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A massive landslide buried a section California’s Pacific Coast Highway under millions of tons of debris last Saturday, shutting down a quarter mile of the iconic route. The damage to the highway itself is not yet known; California Department of Transportation officials say that the area — buried in nearly 40 feet of rubble in some places — is still too dangerous to access.

Without full access to the road, also known as Highway 1, Big Sur’s outdoor tourism and hiking industry may struggle. Highway 1 is an important access point for the region, and some towns have been cut off almost entirely by the slide. Residents of Gordo, CA, which lies between two separate highway closures, say they now drive many hours on backroads to avoid the impacted areas.

“It’s just been one thing after another and so inconvenient to get around,” resident Mike Handy, whose family runs the nearby Treebones Resort, told The San Francisco Chronicle.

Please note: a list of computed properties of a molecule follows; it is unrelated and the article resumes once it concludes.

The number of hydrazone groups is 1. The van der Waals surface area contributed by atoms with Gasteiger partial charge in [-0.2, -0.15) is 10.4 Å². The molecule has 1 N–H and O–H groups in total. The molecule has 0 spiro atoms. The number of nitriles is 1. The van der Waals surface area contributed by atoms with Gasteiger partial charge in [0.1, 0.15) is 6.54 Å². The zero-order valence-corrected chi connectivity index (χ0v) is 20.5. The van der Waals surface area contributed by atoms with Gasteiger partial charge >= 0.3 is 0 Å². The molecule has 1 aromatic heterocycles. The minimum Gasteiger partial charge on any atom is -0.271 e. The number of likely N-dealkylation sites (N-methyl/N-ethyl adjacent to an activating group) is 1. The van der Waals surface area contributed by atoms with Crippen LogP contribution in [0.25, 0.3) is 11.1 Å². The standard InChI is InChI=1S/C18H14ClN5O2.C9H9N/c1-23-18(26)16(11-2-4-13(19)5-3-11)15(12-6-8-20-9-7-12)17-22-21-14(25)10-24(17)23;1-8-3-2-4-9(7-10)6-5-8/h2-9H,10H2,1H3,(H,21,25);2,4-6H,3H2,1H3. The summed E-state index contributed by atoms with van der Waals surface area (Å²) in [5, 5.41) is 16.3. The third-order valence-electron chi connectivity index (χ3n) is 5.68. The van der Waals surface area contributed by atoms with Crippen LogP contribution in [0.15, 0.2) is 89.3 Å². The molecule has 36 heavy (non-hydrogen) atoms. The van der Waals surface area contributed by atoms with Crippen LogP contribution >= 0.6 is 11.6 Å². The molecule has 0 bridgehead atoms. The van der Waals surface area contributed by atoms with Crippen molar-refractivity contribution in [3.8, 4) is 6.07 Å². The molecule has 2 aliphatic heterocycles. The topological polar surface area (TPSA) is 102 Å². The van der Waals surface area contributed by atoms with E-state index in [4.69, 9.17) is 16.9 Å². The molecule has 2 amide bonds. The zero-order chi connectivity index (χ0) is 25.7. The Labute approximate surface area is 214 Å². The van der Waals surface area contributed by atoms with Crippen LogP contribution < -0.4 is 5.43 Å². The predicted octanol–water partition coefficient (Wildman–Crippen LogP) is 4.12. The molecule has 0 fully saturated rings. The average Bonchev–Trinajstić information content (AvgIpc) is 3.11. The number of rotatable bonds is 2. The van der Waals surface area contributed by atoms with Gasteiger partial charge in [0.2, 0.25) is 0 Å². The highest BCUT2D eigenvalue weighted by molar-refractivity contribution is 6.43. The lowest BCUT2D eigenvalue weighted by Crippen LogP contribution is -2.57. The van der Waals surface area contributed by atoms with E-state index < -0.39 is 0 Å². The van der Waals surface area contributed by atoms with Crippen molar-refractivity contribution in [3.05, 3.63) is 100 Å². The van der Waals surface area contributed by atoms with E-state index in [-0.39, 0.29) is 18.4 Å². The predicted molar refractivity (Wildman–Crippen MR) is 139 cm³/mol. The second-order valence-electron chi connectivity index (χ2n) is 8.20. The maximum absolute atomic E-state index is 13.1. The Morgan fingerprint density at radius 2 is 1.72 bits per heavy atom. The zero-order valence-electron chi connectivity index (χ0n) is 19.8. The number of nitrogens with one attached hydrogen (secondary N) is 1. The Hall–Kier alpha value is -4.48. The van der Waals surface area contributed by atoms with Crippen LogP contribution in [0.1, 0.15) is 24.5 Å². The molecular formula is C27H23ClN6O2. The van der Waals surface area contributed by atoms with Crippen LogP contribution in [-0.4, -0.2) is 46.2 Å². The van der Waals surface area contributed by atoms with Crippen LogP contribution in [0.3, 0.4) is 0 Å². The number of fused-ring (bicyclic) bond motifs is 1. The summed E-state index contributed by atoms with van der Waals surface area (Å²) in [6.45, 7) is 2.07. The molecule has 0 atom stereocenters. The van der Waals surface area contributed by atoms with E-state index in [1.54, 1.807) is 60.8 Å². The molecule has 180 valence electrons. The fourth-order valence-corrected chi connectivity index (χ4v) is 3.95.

A historically rainy winter left Big Sur’s breathtaking coastlines soggy and loose — ideal conditions for a major landslide. The latest incident happened in an area already closed because of an earlier slide, and up and down the highway numerous stretches have been damaged.

SFGate reports that Saturday’s landslide will add even more to an estimated $1 billion in damages to the highway this year. Repairing the highway is an annual chore for California; the state spent nearly $700 million to repair it in 2016. The damage may continue to come, Dan Carl, a district director for the California Coastal Commission, told SFGate.

“This type of thing may become more frequent, but Big Sur has its own unique geology,” Carl said. ”A lot of Big Sur is moving; you just don’t see it.”

California Department of Transportation has not yet announced when it expects to reopen the highway.

H/T: The San Francisco Chronicle

Featured image courtesy of Daveynin via Flickr.

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